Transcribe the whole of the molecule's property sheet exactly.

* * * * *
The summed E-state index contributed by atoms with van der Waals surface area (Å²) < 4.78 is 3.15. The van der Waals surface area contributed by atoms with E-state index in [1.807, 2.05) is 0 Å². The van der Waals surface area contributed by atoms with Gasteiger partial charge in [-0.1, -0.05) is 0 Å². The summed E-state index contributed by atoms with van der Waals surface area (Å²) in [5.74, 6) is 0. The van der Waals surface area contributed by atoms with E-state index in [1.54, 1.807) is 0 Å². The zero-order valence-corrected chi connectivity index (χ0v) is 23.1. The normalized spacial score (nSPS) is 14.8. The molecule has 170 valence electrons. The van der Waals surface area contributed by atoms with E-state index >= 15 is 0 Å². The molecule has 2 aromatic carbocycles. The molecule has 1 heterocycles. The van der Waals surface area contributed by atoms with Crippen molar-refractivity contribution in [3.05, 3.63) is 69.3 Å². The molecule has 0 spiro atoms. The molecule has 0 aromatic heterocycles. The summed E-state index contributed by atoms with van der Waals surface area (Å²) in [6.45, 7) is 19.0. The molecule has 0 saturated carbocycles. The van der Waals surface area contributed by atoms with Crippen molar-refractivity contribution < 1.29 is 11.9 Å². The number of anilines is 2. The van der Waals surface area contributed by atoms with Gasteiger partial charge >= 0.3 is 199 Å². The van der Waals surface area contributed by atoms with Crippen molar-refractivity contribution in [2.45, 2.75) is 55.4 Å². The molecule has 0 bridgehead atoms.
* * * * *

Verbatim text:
The summed E-state index contributed by atoms with van der Waals surface area (Å²) < 4.78 is 3.15. The van der Waals surface area contributed by atoms with E-state index in [1.807, 2.05) is 0 Å². The van der Waals surface area contributed by atoms with Gasteiger partial charge in [-0.1, -0.05) is 0 Å². The summed E-state index contributed by atoms with van der Waals surface area (Å²) in [5.74, 6) is 0. The van der Waals surface area contributed by atoms with E-state index in [1.54, 1.807) is 0 Å². The zero-order valence-corrected chi connectivity index (χ0v) is 23.1. The normalized spacial score (nSPS) is 14.8. The molecule has 170 valence electrons. The van der Waals surface area contributed by atoms with E-state index >= 15 is 0 Å². The molecule has 2 aromatic carbocycles. The molecule has 1 heterocycles. The van der Waals surface area contributed by atoms with Crippen molar-refractivity contribution in [3.05, 3.63) is 69.3 Å². The molecule has 0 spiro atoms. The molecule has 0 aromatic heterocycles. The summed E-state index contributed by atoms with van der Waals surface area (Å²) in [6.45, 7) is 19.0. The molecule has 0 saturated carbocycles. The van der Waals surface area contributed by atoms with Crippen molar-refractivity contribution < 1.29 is 11.9 Å². The number of anilines is 2. The van der Waals surface area contributed by atoms with Gasteiger partial charge >= 0.3 is 199 Å². The van der Waals surface area contributed by atoms with Crippen molar-refractivity contribution in [2.45, 2.75) is 55.4 Å². The molecule has 0 bridgehead atoms.